Cities and regions are particularly vulnerable to risks due to the structure and density of their populations, the infrastructure they depend on and the flows of people and goods that pass through them. Yet they also have a key role to play in reducing the occurrence or scope of these risks.
The Risk track offers specific training on the territorial dimension of risks. Launched in 2014, this track differs from other programmes in its combined focus on cities and regions, public policy and politics.
Growing concern about risks and disasters at the urban and regional levels creates a need for risk management training that goes beyond technical solutions to encompass the economic, social and political dynamics of cities and regions. Risks can be natural, such as earthquakes, storms and landslides; man-made, including terrorism, pollution, industrial accidents and urban violence; or “mixed”, such as pandemics, floods or the effects of climate change.
The track is fully integrated into the Master of Regional and Urban Strategy, while including specific courses on risk. Its objective is to equip students with the necessary concepts and instruments for identifying, measuring, representing, evaluating and managing urban and regional risks. To do so, the track draws on the social sciences, given that the risks and disasters that threaten cities and regions are intertwined with the economic and social dynamics that shape them. Only by taking stock of these dynamics, their underlying forces and the role of stakeholder organisations can risk governance become a tool of urban and regional transformation.
In addition to a strong link with research, students receive substantial professional training through:
- group projects on risk-related topics;
- courses and workshops delivered by senior practitioners;
- site visits (visit to Paprec and the Port of Gennevilliers)
- a six-month internship or a one-year dual education apprenticeship contract
Since 2015, organisations taking Risk students on as interns or apprentices have included Veolia, Suez, RTE, the European Center for Flood Risk Prevention, French National Association of Local Authorities for the Management of Major Technological Risks, Coordination Toxicomanie and the Préfecture de Police de Paris.
The Urban School frequently holds events on risk-related topics (Axe Seine, November 2016).
Students wishing to acquire research training in parallel to the Risk track may also apply to the Research track (sociology or political science).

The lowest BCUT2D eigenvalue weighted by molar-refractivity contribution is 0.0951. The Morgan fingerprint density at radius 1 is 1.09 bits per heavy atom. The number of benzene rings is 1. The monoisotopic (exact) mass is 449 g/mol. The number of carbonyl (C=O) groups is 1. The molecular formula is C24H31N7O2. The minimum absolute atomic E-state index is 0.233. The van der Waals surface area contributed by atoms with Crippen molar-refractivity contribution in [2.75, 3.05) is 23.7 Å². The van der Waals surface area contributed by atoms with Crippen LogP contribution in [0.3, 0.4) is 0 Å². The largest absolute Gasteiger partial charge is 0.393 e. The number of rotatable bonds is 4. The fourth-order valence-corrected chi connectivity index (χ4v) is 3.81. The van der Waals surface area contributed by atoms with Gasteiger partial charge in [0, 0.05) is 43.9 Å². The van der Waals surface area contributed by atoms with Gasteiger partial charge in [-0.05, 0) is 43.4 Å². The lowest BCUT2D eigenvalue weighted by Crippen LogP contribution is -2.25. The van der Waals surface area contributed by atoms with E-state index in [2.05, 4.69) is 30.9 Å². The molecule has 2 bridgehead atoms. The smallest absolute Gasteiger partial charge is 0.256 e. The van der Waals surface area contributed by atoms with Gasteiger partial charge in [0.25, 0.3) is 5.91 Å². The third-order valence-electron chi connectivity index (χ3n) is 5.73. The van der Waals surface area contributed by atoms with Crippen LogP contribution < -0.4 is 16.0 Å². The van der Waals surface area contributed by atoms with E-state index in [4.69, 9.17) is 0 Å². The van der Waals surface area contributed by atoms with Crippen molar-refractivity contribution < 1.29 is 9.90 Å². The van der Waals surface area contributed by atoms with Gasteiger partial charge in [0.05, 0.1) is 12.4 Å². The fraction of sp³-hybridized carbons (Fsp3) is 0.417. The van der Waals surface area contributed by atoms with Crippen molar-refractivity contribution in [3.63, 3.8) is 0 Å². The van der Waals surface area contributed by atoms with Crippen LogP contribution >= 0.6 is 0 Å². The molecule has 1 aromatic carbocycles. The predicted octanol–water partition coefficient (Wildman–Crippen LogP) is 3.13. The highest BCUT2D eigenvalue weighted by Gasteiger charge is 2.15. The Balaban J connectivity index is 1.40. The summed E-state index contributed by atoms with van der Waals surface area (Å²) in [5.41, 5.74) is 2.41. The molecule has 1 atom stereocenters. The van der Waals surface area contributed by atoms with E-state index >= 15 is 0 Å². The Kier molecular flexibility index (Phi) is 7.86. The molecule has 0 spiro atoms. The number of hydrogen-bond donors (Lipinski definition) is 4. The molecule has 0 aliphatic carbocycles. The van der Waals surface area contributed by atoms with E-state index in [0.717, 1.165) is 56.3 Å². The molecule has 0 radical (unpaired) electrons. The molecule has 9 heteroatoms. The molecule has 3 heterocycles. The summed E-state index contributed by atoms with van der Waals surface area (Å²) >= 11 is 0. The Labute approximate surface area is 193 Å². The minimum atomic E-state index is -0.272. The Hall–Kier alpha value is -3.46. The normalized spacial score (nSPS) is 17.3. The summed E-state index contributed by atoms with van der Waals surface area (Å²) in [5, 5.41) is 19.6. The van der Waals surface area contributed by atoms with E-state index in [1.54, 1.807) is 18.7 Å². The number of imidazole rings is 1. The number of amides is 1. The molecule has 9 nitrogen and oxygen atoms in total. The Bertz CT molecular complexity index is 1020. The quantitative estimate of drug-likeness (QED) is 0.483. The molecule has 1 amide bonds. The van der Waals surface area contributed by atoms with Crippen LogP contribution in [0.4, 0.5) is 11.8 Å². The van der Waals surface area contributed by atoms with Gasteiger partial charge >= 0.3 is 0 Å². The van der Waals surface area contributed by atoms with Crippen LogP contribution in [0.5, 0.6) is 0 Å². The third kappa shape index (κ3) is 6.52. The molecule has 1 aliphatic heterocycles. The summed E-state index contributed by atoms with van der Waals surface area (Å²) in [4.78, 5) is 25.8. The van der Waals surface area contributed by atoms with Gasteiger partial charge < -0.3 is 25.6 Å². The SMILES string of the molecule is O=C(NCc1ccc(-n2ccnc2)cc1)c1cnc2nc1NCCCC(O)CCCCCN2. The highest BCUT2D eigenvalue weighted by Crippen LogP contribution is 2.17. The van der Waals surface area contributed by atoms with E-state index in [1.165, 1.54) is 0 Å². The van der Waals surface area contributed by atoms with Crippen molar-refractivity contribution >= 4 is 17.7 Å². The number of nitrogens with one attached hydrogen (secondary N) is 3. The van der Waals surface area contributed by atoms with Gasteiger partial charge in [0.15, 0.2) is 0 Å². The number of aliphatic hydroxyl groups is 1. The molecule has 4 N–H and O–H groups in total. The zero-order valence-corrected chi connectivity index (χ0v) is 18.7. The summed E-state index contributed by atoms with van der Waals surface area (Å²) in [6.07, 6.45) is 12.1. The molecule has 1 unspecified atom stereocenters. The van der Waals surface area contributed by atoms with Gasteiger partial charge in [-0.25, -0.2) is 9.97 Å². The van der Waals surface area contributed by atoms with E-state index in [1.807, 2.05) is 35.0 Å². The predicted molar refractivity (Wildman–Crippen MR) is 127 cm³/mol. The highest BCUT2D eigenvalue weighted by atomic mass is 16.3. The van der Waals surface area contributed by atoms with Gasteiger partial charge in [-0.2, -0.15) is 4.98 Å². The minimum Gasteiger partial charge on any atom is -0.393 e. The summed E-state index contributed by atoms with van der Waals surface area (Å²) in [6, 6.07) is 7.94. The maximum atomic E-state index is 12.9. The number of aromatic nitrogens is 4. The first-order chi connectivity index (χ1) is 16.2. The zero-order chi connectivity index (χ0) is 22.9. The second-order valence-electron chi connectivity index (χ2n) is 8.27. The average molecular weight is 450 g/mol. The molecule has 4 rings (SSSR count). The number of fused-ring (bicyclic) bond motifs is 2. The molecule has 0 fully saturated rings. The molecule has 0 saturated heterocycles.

To apply for the risk track, students simply need to write us a letter of intent.
As well as local and national authorities and international organisations, a large number of public, private and non-governmental organisations are involved in urban and regional risk management. There are also an increasing number of companies directly involved in the planning, construction, production and operation of zones, buildings, facilities, infrastructure and networks. These companies have to integrate risk considerations into their choice of site, its form and content, and project management practices. The result is a growing demand for professionals trained in risk and disaster issues at the urban and regional level.
Olivier Borraz, Academic Coordinator, Risk track:
“Governing a city or region demands the capacity to manage a whole series of risks, most of which are not external to the territory but part and parcel of its physical and virtual infrastructures, of its economic and social fabric. Cities and regions are producers of risks. Making the risks visible requires knowledge and expertise. As such, the identification and representation of risks are political acts, which makes it crucial to have professionals with a comprehensive view of risks.”
Margaux Knispel, 2016 STU - Risk track graduate:
“Given my belief that the environment and the consequences of last century’s industrialisation will be central to the public policy of the future, I saw the possibility of approaching regions through natural and technological risks as the best way to meet the expectations of my future employers. Thanks to the quality of the courses related to this option, I became aware of my personal interest in these topics, which was fuelled by decisive meetings with people through the risk track.”